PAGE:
Kentucky lawmakers may consider an amendment to the Kentucky constitution to permit cities to seek a temporary local sales tax, during next year's legislative session.
The primary push for the amendment comes from the advocacy group the Kentucky League of Cities. The up-to-1-percent tax increase would only be for a specific community project for a limited period of time as defined on a local ballot initiative.
1st district state Sen. Stan Humphries said he’ll carefully consider the proposal, but said it could give Kentuckians the choice to direct their money toward their community’s infrastructure needs or economic development.
“This is something that’s come up, and it would be varying of course to community to community how much that total potential of one percent would be,” Humphries said. “There are some estimates floating out there about how much it would be, and they range from you know, a hundred or two hundred thousand dollars to millions of dollars for some communities.”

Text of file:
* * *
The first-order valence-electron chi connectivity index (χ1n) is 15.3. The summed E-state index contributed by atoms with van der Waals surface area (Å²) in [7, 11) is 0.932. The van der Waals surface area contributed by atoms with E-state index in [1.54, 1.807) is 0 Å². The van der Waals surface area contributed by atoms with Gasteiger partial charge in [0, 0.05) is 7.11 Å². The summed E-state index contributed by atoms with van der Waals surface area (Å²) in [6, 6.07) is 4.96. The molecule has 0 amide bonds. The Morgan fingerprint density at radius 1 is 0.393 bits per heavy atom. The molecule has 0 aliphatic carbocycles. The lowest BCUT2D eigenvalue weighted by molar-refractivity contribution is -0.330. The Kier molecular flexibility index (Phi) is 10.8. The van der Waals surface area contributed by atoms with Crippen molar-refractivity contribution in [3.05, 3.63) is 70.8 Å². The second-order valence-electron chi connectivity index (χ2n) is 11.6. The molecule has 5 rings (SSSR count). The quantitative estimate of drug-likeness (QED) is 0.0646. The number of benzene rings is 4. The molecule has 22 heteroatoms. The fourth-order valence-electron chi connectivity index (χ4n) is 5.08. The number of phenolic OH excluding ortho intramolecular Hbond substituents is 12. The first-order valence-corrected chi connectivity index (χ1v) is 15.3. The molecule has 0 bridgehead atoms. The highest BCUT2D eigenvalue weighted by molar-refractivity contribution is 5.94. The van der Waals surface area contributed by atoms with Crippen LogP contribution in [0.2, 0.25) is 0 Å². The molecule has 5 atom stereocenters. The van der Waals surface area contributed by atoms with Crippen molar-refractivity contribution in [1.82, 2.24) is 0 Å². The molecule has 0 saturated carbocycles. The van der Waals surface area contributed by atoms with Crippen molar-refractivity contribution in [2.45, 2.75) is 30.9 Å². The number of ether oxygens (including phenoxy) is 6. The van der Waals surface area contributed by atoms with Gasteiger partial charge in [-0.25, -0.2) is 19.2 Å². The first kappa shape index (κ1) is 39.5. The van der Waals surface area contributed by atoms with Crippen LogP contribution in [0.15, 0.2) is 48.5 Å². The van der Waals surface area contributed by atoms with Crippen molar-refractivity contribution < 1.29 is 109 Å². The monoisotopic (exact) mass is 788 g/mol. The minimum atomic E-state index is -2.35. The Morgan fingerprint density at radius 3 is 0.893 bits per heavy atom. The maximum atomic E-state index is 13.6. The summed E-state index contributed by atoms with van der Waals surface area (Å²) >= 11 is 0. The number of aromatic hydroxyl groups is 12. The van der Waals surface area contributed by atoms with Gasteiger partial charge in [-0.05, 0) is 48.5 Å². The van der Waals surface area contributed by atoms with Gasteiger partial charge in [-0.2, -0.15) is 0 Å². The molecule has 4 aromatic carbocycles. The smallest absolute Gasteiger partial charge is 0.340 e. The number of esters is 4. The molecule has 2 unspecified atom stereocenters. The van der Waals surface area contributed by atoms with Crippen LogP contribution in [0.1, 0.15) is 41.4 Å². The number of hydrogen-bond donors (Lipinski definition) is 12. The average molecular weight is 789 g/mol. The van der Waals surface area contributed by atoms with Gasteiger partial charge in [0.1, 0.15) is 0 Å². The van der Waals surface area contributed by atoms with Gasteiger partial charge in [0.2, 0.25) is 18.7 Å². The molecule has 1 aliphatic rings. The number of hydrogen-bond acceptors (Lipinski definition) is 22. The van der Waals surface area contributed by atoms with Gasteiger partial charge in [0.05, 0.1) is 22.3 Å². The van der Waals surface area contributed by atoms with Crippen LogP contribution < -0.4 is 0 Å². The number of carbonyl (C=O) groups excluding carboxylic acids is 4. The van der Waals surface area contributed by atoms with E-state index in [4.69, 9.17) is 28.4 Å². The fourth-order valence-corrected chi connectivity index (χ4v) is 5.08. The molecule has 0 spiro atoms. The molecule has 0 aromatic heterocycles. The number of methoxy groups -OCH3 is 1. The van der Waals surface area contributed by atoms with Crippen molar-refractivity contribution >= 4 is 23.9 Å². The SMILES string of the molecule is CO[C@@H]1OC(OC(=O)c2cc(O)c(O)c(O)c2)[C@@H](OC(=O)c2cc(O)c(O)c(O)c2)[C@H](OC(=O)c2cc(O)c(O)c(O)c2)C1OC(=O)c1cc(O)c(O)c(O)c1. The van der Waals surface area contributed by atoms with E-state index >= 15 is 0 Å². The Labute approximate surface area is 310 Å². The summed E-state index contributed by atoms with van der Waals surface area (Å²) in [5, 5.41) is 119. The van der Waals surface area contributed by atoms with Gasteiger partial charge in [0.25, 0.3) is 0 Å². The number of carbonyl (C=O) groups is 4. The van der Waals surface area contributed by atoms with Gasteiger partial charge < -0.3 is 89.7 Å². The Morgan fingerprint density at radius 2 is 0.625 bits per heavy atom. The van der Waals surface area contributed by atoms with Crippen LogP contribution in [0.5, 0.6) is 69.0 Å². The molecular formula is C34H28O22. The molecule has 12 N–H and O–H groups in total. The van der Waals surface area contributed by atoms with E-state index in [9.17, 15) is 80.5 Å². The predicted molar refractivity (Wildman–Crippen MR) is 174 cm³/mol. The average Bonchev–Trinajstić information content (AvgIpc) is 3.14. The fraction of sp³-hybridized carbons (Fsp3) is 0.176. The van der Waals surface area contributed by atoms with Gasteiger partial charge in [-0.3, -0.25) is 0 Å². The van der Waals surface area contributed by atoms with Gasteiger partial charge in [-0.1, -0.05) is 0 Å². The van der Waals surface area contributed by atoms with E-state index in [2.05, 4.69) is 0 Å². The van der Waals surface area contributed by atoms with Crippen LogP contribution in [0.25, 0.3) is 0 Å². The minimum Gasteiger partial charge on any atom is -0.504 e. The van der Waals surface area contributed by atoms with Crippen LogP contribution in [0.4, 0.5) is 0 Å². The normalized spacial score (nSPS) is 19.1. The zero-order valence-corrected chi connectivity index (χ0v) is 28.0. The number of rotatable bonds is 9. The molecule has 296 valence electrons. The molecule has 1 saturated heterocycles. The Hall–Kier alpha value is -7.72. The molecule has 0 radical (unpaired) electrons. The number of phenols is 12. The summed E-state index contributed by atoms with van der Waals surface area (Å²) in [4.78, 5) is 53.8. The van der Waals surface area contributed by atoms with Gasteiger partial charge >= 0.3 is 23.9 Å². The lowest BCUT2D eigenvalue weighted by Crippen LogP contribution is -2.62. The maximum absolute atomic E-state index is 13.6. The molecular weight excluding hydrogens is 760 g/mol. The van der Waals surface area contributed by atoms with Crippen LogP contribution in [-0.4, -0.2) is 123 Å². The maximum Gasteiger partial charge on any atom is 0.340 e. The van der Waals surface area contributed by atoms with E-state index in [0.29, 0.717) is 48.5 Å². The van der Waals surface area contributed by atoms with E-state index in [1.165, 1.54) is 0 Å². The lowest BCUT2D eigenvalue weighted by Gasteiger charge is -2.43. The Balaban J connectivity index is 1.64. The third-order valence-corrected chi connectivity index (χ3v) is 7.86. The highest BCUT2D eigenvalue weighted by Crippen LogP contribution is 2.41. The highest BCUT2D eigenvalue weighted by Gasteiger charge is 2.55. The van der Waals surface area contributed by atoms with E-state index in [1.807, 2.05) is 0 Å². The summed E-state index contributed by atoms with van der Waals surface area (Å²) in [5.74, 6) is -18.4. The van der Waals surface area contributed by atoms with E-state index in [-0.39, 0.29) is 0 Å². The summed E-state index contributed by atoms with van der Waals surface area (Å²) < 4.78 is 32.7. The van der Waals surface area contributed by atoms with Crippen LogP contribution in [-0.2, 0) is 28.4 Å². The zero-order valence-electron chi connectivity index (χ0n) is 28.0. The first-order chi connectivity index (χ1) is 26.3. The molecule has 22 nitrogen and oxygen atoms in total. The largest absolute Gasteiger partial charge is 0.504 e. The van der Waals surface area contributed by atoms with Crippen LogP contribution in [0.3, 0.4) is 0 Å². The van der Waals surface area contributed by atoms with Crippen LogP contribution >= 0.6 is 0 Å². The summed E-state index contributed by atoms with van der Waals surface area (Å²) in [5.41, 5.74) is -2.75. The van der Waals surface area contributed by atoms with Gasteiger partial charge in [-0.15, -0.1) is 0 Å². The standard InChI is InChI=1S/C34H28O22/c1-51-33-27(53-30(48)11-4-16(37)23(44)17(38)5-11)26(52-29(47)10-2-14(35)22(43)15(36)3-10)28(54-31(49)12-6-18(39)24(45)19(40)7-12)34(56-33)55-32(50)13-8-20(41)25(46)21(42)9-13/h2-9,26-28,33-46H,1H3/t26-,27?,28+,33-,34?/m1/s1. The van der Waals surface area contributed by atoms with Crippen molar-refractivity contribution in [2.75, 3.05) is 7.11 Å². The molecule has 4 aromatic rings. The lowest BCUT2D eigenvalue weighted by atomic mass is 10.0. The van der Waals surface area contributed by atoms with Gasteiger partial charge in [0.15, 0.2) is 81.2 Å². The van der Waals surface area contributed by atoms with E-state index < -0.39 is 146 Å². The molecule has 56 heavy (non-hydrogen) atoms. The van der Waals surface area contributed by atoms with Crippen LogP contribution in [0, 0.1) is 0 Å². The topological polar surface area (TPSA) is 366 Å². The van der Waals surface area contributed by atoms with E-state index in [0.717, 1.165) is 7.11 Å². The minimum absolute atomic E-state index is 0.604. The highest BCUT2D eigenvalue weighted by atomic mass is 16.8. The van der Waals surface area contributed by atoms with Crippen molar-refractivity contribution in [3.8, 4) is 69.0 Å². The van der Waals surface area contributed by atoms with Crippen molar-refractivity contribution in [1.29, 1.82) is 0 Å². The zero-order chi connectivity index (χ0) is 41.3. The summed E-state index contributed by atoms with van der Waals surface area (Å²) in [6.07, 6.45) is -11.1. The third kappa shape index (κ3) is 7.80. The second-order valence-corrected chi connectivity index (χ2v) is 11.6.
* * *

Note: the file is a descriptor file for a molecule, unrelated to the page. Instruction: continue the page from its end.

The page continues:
The Kentucky League of Cities believes city officials need more revenue options and greater flexibility to tailor their tax policies to fit their communities.
The KLC will also seek legislation that would expand the authority to impose a restaurant tax to all cities, as well as reduce the number of city classes and support the restructuring of road aid formulas to allocate money to cities with higher traffic areas.